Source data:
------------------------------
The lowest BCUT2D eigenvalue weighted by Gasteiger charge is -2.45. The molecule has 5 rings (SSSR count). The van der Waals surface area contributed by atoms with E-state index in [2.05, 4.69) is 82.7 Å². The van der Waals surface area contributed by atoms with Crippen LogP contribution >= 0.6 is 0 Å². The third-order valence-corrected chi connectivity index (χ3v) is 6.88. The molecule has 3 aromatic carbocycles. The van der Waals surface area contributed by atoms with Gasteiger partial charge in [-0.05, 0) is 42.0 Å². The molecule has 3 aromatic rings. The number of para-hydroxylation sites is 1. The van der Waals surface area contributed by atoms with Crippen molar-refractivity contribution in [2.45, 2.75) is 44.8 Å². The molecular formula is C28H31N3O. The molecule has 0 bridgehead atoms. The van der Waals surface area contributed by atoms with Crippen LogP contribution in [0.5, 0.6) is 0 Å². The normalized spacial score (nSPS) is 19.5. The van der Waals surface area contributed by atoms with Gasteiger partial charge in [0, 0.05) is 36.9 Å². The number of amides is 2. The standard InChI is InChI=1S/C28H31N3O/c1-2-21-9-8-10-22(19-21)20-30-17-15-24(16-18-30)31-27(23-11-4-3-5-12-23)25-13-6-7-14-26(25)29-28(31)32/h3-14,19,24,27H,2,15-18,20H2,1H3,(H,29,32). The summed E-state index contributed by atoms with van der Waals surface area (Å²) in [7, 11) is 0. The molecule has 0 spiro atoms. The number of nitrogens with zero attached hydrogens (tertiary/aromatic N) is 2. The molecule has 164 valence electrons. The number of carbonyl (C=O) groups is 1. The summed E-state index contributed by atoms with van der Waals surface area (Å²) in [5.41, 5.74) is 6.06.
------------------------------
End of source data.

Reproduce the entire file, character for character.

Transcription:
The lowest BCUT2D eigenvalue weighted by Gasteiger charge is -2.45. The molecule has 5 rings (SSSR count). The van der Waals surface area contributed by atoms with E-state index in [2.05, 4.69) is 82.7 Å². The van der Waals surface area contributed by atoms with Crippen LogP contribution >= 0.6 is 0 Å². The third-order valence-corrected chi connectivity index (χ3v) is 6.88. The molecule has 3 aromatic carbocycles. The van der Waals surface area contributed by atoms with Gasteiger partial charge in [-0.05, 0) is 42.0 Å². The molecule has 3 aromatic rings. The number of para-hydroxylation sites is 1. The van der Waals surface area contributed by atoms with Crippen molar-refractivity contribution in [2.45, 2.75) is 44.8 Å². The molecular formula is C28H31N3O. The molecule has 0 bridgehead atoms. The van der Waals surface area contributed by atoms with Crippen LogP contribution in [0.5, 0.6) is 0 Å². The normalized spacial score (nSPS) is 19.5. The van der Waals surface area contributed by atoms with Gasteiger partial charge in [0, 0.05) is 36.9 Å². The number of amides is 2. The standard InChI is InChI=1S/C28H31N3O/c1-2-21-9-8-10-22(19-21)20-30-17-15-24(16-18-30)31-27(23-11-4-3-5-12-23)25-13-6-7-14-26(25)29-28(31)32/h3-14,19,24,27H,2,15-18,20H2,1H3,(H,29,32). The summed E-state index contributed by atoms with van der Waals surface area (Å²) in [7, 11) is 0. The molecule has 0 spiro atoms. The number of nitrogens with zero attached hydrogens (tertiary/aromatic N) is 2. The molecule has 164 valence electrons. The number of carbonyl (C=O) groups is 1. The summed E-state index contributed by atoms with van der Waals surface area (Å²) in [5.41, 5.74) is 6.06.